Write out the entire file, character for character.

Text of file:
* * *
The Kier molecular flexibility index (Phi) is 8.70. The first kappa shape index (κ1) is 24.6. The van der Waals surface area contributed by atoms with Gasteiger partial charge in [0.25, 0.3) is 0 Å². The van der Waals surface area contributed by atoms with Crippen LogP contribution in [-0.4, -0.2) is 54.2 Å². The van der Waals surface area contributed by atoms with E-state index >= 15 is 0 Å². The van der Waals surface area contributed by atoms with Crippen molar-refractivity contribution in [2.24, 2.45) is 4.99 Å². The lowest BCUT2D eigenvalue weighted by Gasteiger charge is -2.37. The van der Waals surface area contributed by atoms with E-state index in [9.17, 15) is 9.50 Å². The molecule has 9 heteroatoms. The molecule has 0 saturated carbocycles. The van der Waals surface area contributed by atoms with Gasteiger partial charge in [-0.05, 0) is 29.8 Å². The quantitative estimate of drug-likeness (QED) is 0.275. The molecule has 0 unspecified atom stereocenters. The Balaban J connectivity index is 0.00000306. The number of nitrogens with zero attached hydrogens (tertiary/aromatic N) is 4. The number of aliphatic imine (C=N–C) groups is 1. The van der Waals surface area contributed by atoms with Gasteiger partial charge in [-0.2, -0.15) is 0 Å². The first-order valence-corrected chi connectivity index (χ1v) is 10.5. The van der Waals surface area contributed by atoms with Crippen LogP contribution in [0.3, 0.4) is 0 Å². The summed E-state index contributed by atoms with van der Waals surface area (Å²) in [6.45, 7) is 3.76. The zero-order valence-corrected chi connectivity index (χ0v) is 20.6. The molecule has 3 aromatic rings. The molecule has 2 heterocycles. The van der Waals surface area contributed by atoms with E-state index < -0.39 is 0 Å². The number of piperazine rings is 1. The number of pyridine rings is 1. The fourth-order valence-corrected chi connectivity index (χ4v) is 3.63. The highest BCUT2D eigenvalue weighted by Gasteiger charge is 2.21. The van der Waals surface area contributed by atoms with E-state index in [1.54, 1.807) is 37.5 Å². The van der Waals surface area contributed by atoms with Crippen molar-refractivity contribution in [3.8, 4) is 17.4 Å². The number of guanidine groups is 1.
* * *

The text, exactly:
The Kier molecular flexibility index (Phi) is 8.70. The first kappa shape index (κ1) is 24.6. The van der Waals surface area contributed by atoms with Gasteiger partial charge in [0.25, 0.3) is 0 Å². The van der Waals surface area contributed by atoms with Crippen LogP contribution in [-0.4, -0.2) is 54.2 Å². The van der Waals surface area contributed by atoms with E-state index >= 15 is 0 Å². The van der Waals surface area contributed by atoms with Crippen molar-refractivity contribution in [2.24, 2.45) is 4.99 Å². The lowest BCUT2D eigenvalue weighted by Gasteiger charge is -2.37. The van der Waals surface area contributed by atoms with E-state index in [9.17, 15) is 9.50 Å². The molecule has 9 heteroatoms. The molecule has 0 saturated carbocycles. The van der Waals surface area contributed by atoms with Gasteiger partial charge in [-0.05, 0) is 29.8 Å². The quantitative estimate of drug-likeness (QED) is 0.275. The molecule has 0 unspecified atom stereocenters. The Balaban J connectivity index is 0.00000306. The number of nitrogens with zero attached hydrogens (tertiary/aromatic N) is 4. The number of aliphatic imine (C=N–C) groups is 1. The van der Waals surface area contributed by atoms with Gasteiger partial charge in [-0.2, -0.15) is 0 Å². The first-order valence-corrected chi connectivity index (χ1v) is 10.5. The van der Waals surface area contributed by atoms with Crippen LogP contribution in [0.3, 0.4) is 0 Å². The summed E-state index contributed by atoms with van der Waals surface area (Å²) in [6.45, 7) is 3.76. The zero-order valence-corrected chi connectivity index (χ0v) is 20.6. The molecule has 3 aromatic rings. The molecule has 2 heterocycles. The van der Waals surface area contributed by atoms with E-state index < -0.39 is 0 Å². The number of piperazine rings is 1. The number of pyridine rings is 1. The fourth-order valence-corrected chi connectivity index (χ4v) is 3.63. The highest BCUT2D eigenvalue weighted by Gasteiger charge is 2.21. The van der Waals surface area contributed by atoms with E-state index in [1.54, 1.807) is 37.5 Å². The van der Waals surface area contributed by atoms with Crippen molar-refractivity contribution in [3.8, 4) is 17.4 Å². The number of guanidine groups is 1.